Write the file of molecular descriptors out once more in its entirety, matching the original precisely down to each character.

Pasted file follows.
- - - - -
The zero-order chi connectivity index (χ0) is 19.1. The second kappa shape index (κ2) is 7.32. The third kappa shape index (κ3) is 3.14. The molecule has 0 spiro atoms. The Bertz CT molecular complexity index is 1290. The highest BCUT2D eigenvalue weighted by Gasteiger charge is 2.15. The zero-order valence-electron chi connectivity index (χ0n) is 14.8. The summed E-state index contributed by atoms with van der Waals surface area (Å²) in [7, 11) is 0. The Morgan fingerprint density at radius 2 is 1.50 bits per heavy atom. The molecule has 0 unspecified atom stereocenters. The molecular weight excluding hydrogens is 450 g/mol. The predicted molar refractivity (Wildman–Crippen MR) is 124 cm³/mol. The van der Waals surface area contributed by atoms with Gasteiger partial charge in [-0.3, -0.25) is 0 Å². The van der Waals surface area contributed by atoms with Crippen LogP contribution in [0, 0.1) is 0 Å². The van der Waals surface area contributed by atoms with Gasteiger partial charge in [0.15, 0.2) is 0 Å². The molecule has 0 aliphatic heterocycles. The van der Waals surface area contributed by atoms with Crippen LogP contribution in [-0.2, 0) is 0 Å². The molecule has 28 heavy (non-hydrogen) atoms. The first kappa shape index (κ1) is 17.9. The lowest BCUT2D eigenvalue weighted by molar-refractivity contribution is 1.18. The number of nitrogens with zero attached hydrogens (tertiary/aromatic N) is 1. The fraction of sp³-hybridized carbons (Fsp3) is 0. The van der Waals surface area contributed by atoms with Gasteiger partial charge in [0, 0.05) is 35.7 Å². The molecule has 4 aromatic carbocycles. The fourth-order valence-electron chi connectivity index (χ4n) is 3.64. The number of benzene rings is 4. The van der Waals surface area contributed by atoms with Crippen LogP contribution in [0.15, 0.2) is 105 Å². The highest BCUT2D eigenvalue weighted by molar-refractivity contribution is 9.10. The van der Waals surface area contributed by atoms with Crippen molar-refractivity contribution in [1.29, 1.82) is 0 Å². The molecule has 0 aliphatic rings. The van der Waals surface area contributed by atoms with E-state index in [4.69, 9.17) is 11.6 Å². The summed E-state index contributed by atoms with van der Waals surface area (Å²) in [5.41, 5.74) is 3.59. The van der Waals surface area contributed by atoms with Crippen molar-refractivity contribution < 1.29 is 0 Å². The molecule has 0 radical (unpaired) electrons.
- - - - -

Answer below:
The zero-order chi connectivity index (χ0) is 19.1. The second kappa shape index (κ2) is 7.32. The third kappa shape index (κ3) is 3.14. The molecule has 0 spiro atoms. The Bertz CT molecular complexity index is 1290. The highest BCUT2D eigenvalue weighted by Gasteiger charge is 2.15. The zero-order valence-electron chi connectivity index (χ0n) is 14.8. The summed E-state index contributed by atoms with van der Waals surface area (Å²) in [7, 11) is 0. The Morgan fingerprint density at radius 2 is 1.50 bits per heavy atom. The molecule has 0 unspecified atom stereocenters. The molecular weight excluding hydrogens is 450 g/mol. The predicted molar refractivity (Wildman–Crippen MR) is 124 cm³/mol. The van der Waals surface area contributed by atoms with Gasteiger partial charge in [-0.3, -0.25) is 0 Å². The van der Waals surface area contributed by atoms with Crippen LogP contribution in [0, 0.1) is 0 Å². The van der Waals surface area contributed by atoms with Gasteiger partial charge in [0.15, 0.2) is 0 Å². The molecule has 0 aliphatic heterocycles. The van der Waals surface area contributed by atoms with Crippen LogP contribution in [-0.2, 0) is 0 Å². The molecule has 28 heavy (non-hydrogen) atoms. The first kappa shape index (κ1) is 17.9. The lowest BCUT2D eigenvalue weighted by molar-refractivity contribution is 1.18. The number of nitrogens with zero attached hydrogens (tertiary/aromatic N) is 1. The fraction of sp³-hybridized carbons (Fsp3) is 0. The van der Waals surface area contributed by atoms with Gasteiger partial charge in [0, 0.05) is 35.7 Å². The molecule has 4 aromatic carbocycles. The fourth-order valence-electron chi connectivity index (χ4n) is 3.64. The number of benzene rings is 4. The van der Waals surface area contributed by atoms with Crippen LogP contribution in [0.15, 0.2) is 105 Å². The highest BCUT2D eigenvalue weighted by molar-refractivity contribution is 9.10. The van der Waals surface area contributed by atoms with Crippen molar-refractivity contribution in [1.29, 1.82) is 0 Å². The molecule has 0 aliphatic rings. The van der Waals surface area contributed by atoms with E-state index in [4.69, 9.17) is 11.6 Å². The summed E-state index contributed by atoms with van der Waals surface area (Å²) in [5.41, 5.74) is 3.59. The van der Waals surface area contributed by atoms with Crippen molar-refractivity contribution < 1.29 is 0 Å². The molecule has 0 radical (unpaired) electrons.